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| Manual | Crop index - Type of crops | Crop index - Common names | Crop index - Taxonomic names |
Carrot (Daucus carota L. var. sativus Hoff.)

French: Carotte; Spanish: Zanahoria; Italian: Carota; German: Möhre

| Under Temperate Conditions |
| Under Tropical/Subtropical Conditions |

| Vegetables, general crop data |

Under Temperate Conditions

Crop data

Biennial, cropped as annual. Harvested part: root.

Growth cycle for root production 100-180 days depending on cultivar.

Plant density: about 100/m2 (for half-long cultivars). Yields 25-50 t/ha (half-long cultivars). Requires light or well-textured soils, rich in decomposed organic matter; does not tolerate acid, alkaline or saline soils. Adapts well to climatic conditions.

Nutrient demand/uptake/removal

In kg for crop yielding 30 t/ha : N = 90-120, P2O5 = 30-45, K2O = 150-300.

Fertilizer recommendations

Adequate rate of fertilizer use in normal soils is estimated to be 120 kg N, 100 kg P2O5, 200-250 kg K2O per ha. It is recommended that one-quarter of the total N should be applied at sowing and the remainder in two topdressings. P2O5 and K2O should be incorporated in the soil before sowing. Direct use of organic manures should be avoided.

N deficiency impairs root colour by diminishing carotene synthesis. Excessive N may not only delay root growth and reduce keeping quality but may also increase the nitrate content, an important factor in roots to be processed for use in babyfoods. Excessive K can reduce uptake of Mg. Chloride salts should be avoided because excessive Cl reduces carotene content.

Boron is an important nutrient; foliar spray application is beneficial where calcareous soils contain <1 ppm B and where there is less than 18 ppm B in the leaves.

Under Tropical/Subtropical Conditions

Carrot (Daucus carota L.)

Crop data

Directly seeded. Harvested four months after sowing. Plant density: 435 600 plants/ha. Preferably grown in loose, deep, well-drained soil. The crop is adapted to highland conditions in the tropics. Target marketable yields in intensive commercial production = 25 - 37 t/ha.

Nutrient demand/uptake/removal

Nutrient uptake/removal - Macronutrients

Yield t/ha














Source: various

Plant analysis data

Plant analysis data - Macronutrients

Plant part Growth stage

% of dry matter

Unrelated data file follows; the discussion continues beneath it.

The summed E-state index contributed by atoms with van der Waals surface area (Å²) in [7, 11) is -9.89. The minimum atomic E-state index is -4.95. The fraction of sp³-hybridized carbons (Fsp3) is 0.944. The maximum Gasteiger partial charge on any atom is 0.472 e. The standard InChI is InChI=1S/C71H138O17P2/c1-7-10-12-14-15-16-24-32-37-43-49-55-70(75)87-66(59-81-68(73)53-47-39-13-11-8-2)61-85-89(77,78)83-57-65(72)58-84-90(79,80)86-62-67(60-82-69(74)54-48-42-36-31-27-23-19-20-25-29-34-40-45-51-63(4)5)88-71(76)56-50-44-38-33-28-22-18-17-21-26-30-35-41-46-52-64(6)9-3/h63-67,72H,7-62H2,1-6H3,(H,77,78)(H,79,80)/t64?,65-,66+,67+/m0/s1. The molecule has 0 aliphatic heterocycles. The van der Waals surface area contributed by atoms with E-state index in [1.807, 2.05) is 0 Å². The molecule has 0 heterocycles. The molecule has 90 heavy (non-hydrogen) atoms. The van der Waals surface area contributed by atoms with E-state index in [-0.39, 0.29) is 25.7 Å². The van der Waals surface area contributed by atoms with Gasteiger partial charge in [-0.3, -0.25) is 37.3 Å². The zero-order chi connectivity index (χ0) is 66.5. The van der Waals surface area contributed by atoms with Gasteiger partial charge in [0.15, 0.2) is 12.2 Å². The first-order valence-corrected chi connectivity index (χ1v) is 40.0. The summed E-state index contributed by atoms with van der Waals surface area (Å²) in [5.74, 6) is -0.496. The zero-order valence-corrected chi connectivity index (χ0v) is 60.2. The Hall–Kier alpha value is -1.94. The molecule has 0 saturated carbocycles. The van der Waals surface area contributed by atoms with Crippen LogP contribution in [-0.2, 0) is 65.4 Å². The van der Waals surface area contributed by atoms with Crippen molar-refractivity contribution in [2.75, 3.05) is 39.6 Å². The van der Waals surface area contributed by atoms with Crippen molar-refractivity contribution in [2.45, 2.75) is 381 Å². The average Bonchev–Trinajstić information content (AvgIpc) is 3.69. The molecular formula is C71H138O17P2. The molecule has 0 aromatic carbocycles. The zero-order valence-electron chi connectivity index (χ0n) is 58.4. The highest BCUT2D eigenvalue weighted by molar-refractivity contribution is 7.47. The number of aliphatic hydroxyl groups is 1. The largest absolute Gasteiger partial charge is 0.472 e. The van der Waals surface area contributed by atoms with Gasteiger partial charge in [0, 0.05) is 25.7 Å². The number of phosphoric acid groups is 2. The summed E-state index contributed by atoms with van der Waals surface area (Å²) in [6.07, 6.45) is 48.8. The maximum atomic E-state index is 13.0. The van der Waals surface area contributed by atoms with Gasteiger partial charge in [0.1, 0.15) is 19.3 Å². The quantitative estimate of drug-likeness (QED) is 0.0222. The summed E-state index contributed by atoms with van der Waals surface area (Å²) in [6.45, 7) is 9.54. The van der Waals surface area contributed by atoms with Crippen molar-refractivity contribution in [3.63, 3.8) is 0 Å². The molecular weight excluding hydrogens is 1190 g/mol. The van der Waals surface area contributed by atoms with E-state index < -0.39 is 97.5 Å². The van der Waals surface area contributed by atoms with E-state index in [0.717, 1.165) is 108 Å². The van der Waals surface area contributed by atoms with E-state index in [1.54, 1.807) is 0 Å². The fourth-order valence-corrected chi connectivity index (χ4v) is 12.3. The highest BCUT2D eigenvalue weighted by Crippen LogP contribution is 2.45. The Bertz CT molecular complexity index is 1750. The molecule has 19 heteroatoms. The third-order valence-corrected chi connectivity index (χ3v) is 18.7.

Young mature leaf Midseason






Source: various

Plant analysis data - Micronutrients

Plant part Growth stage

ppm dry matter







Young mature leaf Midseason






Source: various

Fertilizer recommendations

Apply well decomposed organic matter to prevent forked root development. Excessive N may also be partly responsible for splitting or forked roots; heavy N treatments also promote foliage growth at the expense of root growth. Fertilizer should be applied at least 7 days before sowing, as the crop is susceptible to salt injury. Carrots respond well to B and to lime and Mg applications, as well as to N, P and K . N and K are applied before root enlargement, about 30 days after germination.

Present fertilizer practices

Senegal (Camberene)

On light sandy soils in semi-arid conditions apply 20t/ha of organic manure, 60 kg/ha N, 60 kg/ha P2O5 and 120 kg/ha K2O. All organic manure and P2O5 and 20 % of N and K2O broadcast before planting; 40 % of N and K2O sidedressed 30 and 60 days after planting.

Brazil (Minas Gerais)

General recommendations are, firstly, 40 kg/ha N, 320 kg/ha P2O5 and 240 kg/ha K2O incorporated in the soil at planting and, secondly, 80 kg/ha N and 40 kg/ha K2O broadcasted in 2 applications 15 and 30 days after planting.

Philippines (Los Banos)

A broadcast application of 500 - 600 kg/ha of a 10-25-25 mixture is recommended, or in K deficient soils 1 000 - 1 200 kg/ha 5-10-16 .

Further reading

BIENZ, D.R.: Carrot splitting and second growth in Central Washington as influenced by spacing, time of sidedressing and other cultural practices. Proc. Amer. Soc. Hort. Sci. 86, 406-410 (1965)

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